The crows were kind enough to wait while I grabbed the camera. Just one quick snap before Philbert, now bored with the berries, flew on and Dennison followed. Two doors up, a maple tree blazed the news that Autumn is well underway.

Why whispering during choir practice doesn’t work

I just can't decide: hook and eye, or cup hook?

I just can’t decide: hook and eye, or cup hook?

Last night at choir practice, I sat beside one of the better-behaved altos. Sheila and I both try not to be disruptive while our choirmaster, Tucker, works with the other sections. We try not to talk aloud or shift around in our seats or flick elastics or do anything else that might distract the work going on around us.

No sense being unfriendly, though.

So when Tucker started going over the tenor and bass parts on a new Christmas anthem, I slanted towards Sheila and informed her, triple piano, that Carl had been over in the morning and sawn up all the 2x4s that I had marked with cut-lines this past week.

Sheila signaled her rejoicing with me by widening her eyes, smiling, nodding gently, and mouthing the word “Good!”

At about that moment, the paving on our road of good intentions started giving way.

First, Sheila said something I didn’t catch one word of.

“Sorry?”

Sheila tried again, carefully enunciating each word.

“I had 2×2 bras today.”

What???”

“I never knew those would shrink when losing weight.”

Well, they certainly might warp if they aren’t kiln-dried, but…

Hang on…

I started convulsing with silent laughter. Yanking a sheet of paper out of my choir folder, I scribbled what I had understood in the context. I was talking about 2x4s, and you said you had 2×2 bras.

By that time, of course, I had figured out that she had said, “I had to buy two bras today.”

So much for behaving ourselves.

Forever Rafter, or, Measure Twice, Think Again

So. A windowsill and a header. Three pieces of two-by-four (two for the header, one for the sill) cut to the same length. They run horizontally between the 16″ stud and the 64″ stud, so that’s 64 minus 16 would be… umm… yeah, forty-eight inches.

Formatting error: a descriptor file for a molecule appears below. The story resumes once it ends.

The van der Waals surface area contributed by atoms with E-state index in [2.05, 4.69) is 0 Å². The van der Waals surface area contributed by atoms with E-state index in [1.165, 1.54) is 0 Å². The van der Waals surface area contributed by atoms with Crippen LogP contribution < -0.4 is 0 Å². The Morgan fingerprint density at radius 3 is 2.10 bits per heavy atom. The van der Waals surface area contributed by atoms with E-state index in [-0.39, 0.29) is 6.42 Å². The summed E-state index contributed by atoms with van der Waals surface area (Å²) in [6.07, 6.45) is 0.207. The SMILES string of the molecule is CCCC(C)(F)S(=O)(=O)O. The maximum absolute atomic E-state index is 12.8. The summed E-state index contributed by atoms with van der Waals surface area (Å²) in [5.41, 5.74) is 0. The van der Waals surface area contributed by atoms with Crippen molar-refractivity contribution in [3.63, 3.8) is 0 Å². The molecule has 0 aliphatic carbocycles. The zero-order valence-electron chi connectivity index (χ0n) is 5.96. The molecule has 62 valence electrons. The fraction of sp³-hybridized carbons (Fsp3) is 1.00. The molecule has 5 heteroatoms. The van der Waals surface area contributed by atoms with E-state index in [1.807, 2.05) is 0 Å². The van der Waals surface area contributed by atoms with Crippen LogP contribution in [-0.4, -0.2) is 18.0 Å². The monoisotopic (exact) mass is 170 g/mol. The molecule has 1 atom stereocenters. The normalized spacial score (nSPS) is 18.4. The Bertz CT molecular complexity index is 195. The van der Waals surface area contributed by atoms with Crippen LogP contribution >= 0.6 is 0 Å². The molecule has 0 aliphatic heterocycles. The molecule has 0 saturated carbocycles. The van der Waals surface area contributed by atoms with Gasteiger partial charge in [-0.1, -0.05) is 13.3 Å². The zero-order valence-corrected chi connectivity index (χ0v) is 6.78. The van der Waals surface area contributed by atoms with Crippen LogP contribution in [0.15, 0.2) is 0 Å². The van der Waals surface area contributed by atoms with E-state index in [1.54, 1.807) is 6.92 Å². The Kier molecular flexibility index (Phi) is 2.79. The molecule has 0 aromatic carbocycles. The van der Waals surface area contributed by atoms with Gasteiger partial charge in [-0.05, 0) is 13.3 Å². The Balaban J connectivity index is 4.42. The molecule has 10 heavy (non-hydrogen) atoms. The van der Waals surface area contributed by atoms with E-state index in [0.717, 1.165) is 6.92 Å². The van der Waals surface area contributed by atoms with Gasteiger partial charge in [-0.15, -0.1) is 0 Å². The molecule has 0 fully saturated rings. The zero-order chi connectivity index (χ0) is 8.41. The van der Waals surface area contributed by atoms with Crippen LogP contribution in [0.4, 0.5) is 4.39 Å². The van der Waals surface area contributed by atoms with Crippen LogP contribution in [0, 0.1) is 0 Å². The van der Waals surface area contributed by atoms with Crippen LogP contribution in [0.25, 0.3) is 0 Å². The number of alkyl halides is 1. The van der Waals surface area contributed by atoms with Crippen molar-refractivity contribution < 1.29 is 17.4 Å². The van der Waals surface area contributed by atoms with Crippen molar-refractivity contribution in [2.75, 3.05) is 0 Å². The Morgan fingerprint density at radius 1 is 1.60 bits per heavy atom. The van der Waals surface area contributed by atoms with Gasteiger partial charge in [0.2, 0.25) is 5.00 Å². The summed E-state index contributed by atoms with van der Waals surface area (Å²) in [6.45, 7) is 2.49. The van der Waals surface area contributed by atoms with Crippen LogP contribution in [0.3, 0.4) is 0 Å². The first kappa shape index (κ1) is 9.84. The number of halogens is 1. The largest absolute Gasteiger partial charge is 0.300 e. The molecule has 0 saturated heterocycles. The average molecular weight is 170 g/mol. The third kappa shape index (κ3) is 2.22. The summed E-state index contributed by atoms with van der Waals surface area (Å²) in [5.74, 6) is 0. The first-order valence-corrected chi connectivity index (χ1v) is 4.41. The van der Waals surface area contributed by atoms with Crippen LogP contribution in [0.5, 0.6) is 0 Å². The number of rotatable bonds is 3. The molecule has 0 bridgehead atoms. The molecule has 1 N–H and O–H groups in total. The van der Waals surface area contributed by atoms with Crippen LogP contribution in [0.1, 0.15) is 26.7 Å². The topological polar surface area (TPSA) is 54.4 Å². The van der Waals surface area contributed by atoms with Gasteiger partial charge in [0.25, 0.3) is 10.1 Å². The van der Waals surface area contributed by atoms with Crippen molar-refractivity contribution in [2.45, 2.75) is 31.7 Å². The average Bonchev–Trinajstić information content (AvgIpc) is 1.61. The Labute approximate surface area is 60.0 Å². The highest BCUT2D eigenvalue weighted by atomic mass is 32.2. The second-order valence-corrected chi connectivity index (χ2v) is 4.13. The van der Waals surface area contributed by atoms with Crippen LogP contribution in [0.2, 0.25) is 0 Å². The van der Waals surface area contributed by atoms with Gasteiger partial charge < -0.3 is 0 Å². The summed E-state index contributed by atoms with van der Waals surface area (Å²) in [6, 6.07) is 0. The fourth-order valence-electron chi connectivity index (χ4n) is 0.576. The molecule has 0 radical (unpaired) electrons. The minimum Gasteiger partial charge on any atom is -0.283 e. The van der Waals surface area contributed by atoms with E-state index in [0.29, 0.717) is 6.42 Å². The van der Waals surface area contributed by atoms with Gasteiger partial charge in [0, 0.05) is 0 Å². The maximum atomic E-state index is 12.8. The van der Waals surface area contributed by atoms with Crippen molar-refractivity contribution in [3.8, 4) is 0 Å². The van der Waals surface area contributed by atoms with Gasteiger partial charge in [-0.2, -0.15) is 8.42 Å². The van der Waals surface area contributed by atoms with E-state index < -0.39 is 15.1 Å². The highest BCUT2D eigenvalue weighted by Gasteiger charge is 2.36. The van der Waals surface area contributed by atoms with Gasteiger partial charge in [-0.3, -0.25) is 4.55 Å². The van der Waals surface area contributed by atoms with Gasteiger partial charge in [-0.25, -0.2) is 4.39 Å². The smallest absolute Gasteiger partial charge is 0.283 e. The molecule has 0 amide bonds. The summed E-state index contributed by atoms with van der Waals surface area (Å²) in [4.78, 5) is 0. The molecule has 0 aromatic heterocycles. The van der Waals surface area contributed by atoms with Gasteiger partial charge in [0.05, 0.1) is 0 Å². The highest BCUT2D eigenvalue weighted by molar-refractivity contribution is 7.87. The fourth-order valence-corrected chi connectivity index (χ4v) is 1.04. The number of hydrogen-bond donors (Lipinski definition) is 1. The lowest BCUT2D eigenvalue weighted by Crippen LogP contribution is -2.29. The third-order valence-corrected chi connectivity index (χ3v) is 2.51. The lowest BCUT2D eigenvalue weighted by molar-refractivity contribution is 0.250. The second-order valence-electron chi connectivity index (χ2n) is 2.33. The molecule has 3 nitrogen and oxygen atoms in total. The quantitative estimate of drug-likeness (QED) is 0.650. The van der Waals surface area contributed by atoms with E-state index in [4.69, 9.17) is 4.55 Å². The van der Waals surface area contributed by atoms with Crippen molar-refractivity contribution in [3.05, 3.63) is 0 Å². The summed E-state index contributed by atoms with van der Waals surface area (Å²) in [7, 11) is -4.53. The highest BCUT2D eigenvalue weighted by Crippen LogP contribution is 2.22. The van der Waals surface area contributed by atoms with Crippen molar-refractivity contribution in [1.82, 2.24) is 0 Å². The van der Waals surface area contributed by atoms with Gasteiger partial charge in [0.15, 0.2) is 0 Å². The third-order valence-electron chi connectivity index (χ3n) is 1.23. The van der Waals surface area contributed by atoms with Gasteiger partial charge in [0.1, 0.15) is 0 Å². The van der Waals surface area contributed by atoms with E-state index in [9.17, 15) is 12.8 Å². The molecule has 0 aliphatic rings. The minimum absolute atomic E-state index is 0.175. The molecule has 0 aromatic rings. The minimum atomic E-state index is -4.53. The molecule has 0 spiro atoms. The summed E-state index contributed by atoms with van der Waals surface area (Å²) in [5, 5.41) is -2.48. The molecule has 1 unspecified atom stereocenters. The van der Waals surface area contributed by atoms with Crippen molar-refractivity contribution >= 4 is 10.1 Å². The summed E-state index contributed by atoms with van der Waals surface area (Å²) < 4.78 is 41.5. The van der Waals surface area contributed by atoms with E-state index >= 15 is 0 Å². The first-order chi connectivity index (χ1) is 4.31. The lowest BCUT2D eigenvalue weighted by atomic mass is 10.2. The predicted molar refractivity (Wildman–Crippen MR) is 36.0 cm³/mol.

WAIT!!!!!!!

Make that forty-six and-a-half inches. The studs are 16″ and 64″, respectively, on centre. A stud is one and-a-half inches wide, subtract half the stud width from each end of your erroneous forty-eight inches, that makes forty-six and-a-half.

Now that you, dear readers, understand how good my math is, not to mention my prowess in carpentry, you won’t be surprised to learn that it took me a mere two full days to make a prototype rafter.

After all, how hard could it be? One chunk of two-by-four with slanty ends and a notch. And all the measurements and angles are calculated for you on a webpage.

How hard could it be? Below you will find a pictorial representation of how hard it felt.

Simply calculate the angles and lengths of these 23 pieces of wood, mark the lines with a ripe banana, saw the pieces with a nail file and fasten them with quarter-inch dowelling, and voilĂ ! You're done.

Simply calculate the angles and lengths of these 23 pieces of wood, mark the lines with a ripe banana, saw the pieces with a nail file and fasten them with quarter-inch dowelling, and voilĂ ! You’re done.

On the other hand, the task having been that difficult to begin with made me all the prouder when I finally got it right. See how the notch perches so nicely, and the higher end rests flush (enough) against the wall with nothing else holding the rafter up?

Shiny, happy rafter.

Shiny, happy rafter.

The rafter is spending the night in the mudroom. It’s that special.